Instead, I believe the identity method should be initializing the p->values field, as you have done in the default constructor of a matrix().   
Alternatively, if you omit the definition of the identity method altogether, the default constructor of the view (matrix in this case) will be called to create identity views.  That should also eliminate your segfault.

Cheers,  

Jim

ok ... now segmentation fault is eliminated but here comes the new error after some iterations:

sched.c:237: cilk assertion failed: w->l->do_not_steal == 0

and program aborts. Now what can be reason for this?

--Abdul Jabbar--

Do you have a small test program which reproduces the crash?    

Are you spawning a function from inside the "reduce" method of the reducer?   That possibility would be consistent with the error message that you are seeing.   Parallelism within a reduce function is allowed in newer versions of Cilk Plus (e.g., Intel® Composer XE 2013) but I believe is not implemented in the version that you are currently working with.   

Cheers,

Jim

No, i'm not spawning the child inside reducer i'm only doing this *left *= *right; in reduce function as in my previous comment.

I will get back you on this with sample program.

--Abdul Jabbar

here is the sample program which crashes on the same error (cilk assertion failed).

--Abdul Jabbar--

Anexos: 

AnexoTamanho
Download test4.cpp2.4 KB

It looks as though your " *left = *= *right " statement should be calling operator * on a matrix object.   The operator * does call matmul, which has a cilk_spawn inside.   Thus, your code is in fact trying to exploit parallelism inside the reduce function, which explains the bug you are seeing.
When I compiled using a newer version of the compiler and runtime, the program did not crash.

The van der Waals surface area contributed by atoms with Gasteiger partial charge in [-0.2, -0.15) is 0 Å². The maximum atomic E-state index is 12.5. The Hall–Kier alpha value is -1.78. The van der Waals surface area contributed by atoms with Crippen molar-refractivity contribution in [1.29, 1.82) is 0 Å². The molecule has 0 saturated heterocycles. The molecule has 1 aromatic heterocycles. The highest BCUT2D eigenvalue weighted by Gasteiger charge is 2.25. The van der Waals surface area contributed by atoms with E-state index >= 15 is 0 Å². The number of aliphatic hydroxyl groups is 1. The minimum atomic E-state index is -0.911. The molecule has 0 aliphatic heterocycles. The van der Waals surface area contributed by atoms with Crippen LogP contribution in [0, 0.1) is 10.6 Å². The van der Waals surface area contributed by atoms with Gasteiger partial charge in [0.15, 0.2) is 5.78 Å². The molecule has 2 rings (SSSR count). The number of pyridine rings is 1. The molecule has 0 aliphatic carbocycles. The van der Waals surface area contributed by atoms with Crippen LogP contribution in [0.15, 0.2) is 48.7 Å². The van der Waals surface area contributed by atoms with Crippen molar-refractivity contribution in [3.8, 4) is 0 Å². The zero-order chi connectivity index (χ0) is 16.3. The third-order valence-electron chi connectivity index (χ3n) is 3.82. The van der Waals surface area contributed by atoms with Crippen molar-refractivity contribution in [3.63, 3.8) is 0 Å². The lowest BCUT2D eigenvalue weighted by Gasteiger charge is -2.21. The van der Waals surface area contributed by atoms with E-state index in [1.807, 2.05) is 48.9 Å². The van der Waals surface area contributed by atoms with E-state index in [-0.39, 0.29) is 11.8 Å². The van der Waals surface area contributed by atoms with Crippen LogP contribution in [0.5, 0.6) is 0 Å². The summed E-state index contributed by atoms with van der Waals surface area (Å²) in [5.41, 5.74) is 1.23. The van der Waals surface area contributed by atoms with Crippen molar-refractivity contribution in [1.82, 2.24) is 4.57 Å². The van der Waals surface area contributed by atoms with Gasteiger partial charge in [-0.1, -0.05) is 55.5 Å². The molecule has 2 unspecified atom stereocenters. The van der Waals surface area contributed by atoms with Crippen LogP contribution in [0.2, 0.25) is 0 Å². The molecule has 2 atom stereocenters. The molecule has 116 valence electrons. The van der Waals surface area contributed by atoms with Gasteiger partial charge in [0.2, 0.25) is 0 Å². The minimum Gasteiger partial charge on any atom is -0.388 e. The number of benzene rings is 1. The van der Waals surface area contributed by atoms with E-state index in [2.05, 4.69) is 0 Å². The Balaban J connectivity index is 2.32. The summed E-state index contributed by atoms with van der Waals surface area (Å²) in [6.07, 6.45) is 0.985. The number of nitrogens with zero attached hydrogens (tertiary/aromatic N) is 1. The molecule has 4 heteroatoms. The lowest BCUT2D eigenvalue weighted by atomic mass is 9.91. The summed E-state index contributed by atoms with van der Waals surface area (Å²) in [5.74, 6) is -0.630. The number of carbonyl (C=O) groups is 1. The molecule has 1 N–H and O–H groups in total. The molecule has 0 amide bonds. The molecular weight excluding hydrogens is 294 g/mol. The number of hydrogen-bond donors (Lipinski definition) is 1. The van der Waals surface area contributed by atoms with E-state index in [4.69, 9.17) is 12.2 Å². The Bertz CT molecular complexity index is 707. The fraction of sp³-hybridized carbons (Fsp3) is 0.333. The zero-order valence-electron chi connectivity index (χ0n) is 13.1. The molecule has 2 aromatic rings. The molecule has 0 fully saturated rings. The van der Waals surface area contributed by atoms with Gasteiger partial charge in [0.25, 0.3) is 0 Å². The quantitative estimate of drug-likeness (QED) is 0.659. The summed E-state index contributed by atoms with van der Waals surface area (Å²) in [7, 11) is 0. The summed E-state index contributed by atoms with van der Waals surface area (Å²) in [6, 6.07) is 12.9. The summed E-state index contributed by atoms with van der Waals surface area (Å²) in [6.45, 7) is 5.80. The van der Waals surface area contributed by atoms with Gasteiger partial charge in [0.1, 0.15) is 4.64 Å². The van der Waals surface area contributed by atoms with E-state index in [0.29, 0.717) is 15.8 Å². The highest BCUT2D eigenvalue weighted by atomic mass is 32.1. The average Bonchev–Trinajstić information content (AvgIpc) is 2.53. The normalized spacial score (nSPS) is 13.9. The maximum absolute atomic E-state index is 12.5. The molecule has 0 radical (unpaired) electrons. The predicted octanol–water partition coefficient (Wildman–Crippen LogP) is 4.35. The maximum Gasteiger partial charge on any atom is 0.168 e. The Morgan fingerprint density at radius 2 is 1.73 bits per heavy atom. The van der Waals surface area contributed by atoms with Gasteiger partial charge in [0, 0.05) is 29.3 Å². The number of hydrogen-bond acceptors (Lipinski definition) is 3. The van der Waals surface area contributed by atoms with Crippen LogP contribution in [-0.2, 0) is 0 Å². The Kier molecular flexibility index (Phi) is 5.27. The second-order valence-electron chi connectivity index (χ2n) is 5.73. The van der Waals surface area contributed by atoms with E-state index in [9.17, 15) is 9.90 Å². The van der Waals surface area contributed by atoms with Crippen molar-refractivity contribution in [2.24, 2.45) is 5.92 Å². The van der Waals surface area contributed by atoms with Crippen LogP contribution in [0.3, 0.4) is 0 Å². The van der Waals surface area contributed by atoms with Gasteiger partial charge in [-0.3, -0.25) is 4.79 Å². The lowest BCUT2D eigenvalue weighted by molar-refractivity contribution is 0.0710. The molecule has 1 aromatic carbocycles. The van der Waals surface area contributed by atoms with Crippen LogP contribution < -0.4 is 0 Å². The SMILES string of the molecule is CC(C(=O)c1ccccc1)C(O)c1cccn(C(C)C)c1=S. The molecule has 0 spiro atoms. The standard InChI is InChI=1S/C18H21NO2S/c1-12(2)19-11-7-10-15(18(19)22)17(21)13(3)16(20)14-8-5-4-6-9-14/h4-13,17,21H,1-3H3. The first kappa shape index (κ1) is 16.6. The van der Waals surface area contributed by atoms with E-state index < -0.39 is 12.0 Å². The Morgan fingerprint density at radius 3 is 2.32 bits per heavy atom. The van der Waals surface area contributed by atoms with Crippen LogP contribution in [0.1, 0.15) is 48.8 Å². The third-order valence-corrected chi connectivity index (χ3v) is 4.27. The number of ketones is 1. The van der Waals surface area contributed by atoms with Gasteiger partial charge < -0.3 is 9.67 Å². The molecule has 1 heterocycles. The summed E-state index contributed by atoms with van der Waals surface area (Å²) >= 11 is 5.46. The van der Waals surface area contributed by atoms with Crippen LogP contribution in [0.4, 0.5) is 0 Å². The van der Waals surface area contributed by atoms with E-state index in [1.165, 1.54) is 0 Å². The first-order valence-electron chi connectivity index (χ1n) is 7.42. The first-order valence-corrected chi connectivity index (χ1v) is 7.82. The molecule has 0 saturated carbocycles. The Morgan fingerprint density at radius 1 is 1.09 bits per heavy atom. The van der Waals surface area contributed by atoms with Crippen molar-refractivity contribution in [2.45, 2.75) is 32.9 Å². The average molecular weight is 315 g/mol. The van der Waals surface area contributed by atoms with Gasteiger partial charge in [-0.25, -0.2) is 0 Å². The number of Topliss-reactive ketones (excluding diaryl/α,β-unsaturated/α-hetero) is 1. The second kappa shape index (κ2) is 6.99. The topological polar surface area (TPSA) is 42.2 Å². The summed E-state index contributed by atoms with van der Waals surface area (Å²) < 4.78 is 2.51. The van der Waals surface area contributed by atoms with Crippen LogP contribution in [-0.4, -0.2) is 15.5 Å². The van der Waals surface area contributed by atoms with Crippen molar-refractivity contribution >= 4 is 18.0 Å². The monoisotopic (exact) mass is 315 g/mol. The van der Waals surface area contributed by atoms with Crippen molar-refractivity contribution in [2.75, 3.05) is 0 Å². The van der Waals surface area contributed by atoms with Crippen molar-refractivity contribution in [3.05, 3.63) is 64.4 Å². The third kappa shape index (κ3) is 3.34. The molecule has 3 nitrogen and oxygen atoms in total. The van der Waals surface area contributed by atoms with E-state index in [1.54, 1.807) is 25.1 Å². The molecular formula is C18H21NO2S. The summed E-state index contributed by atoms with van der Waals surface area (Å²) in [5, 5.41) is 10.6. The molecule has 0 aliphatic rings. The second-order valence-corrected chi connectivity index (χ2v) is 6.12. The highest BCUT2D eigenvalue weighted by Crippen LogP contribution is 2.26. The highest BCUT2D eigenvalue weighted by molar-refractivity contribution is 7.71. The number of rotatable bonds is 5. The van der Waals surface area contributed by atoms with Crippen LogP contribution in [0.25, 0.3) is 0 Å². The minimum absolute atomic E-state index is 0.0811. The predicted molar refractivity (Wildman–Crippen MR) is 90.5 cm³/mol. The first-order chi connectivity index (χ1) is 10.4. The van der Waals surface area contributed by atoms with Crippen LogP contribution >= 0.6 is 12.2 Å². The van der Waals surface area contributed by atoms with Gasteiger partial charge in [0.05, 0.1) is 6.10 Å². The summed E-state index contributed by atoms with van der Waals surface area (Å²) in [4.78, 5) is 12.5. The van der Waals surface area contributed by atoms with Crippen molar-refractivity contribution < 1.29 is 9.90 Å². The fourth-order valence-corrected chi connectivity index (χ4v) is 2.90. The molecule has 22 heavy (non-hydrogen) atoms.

More generally, however, you may wish to review your overall approach to the problem first, as reducers may not be what you want to use here...

Cheers,

Jim

Abdul,

I’m afraid that what you are trying to do cannot be done with reducers.

The basic theory of writing a reducer, as described in the user’s guide, is that

  • You have a sequence of values to combine an operation: a1 OP a2 OP … OP an.
  • The operation is associative and has an identity value, I.
  • The algorithm does the computation by successively updating an accumulator variable:  x = I; x = x OP a1; x = x OP a2; … x = x OP an.
  • You create a monoid that describes the operation:
    • The reduce() function represents the operation.
    • The identity() function represents the identity value.
  • You replace the accumulator variable with a reducer that uses your monoid.
  • The only operations that you apply to the reducer are:
    • Initialize it.
    • Update it with “reducer = reducer OP value”.
    • Retrieve the value when the computation is complete.

The sequence of operations “x = x * x; x = x * x; … x = x * x” does not fit this reducer pattern. Rather than combining a sequence of values with an operation, it repeatedly transforms a single value.

The associative operation with an identity element is critical to the correct functioning of a reducer. A reducer works by breaking up a sequence of updates to an accumulator variable. It creates a separate accumulator variable for each strand of the parallel computation, initializes it to the identity value, and applies a subsequence of the updates to it. Then the values of the per-strand accumulator variables can be combined. Grouping the computations into subsequences and combining the partial results works because the operation is associative and the individual updates are independent. This is not true for your computation.

Regards,

Neil

thanks for your help Jim and Neil.

Regards,

Abdul Jabbar.